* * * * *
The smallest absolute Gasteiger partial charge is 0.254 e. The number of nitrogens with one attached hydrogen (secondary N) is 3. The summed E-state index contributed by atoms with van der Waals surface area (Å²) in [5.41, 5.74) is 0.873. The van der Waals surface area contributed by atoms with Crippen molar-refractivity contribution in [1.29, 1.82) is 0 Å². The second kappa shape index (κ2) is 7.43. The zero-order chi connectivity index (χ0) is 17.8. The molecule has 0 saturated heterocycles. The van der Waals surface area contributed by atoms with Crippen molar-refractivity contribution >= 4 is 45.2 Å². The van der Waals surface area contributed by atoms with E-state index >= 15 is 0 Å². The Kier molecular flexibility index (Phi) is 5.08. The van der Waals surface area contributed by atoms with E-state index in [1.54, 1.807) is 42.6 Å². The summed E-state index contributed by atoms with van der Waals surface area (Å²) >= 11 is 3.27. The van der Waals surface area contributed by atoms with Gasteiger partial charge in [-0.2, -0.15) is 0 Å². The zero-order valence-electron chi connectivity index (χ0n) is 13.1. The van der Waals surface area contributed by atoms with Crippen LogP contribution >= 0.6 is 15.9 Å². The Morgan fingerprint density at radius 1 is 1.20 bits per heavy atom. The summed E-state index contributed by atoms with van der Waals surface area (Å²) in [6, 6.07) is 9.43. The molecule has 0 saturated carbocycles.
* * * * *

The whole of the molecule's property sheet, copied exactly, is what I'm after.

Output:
The smallest absolute Gasteiger partial charge is 0.254 e. The number of nitrogens with one attached hydrogen (secondary N) is 3. The summed E-state index contributed by atoms with van der Waals surface area (Å²) in [5.41, 5.74) is 0.873. The van der Waals surface area contributed by atoms with Crippen molar-refractivity contribution in [1.29, 1.82) is 0 Å². The second kappa shape index (κ2) is 7.43. The zero-order chi connectivity index (χ0) is 17.8. The molecule has 0 saturated heterocycles. The van der Waals surface area contributed by atoms with Crippen molar-refractivity contribution >= 4 is 45.2 Å². The van der Waals surface area contributed by atoms with E-state index >= 15 is 0 Å². The Kier molecular flexibility index (Phi) is 5.08. The van der Waals surface area contributed by atoms with E-state index in [1.54, 1.807) is 42.6 Å². The summed E-state index contributed by atoms with van der Waals surface area (Å²) >= 11 is 3.27. The van der Waals surface area contributed by atoms with Gasteiger partial charge in [-0.2, -0.15) is 0 Å². The zero-order valence-electron chi connectivity index (χ0n) is 13.1. The van der Waals surface area contributed by atoms with Crippen LogP contribution >= 0.6 is 15.9 Å². The Morgan fingerprint density at radius 1 is 1.20 bits per heavy atom. The summed E-state index contributed by atoms with van der Waals surface area (Å²) in [6, 6.07) is 9.43. The molecule has 0 saturated carbocycles.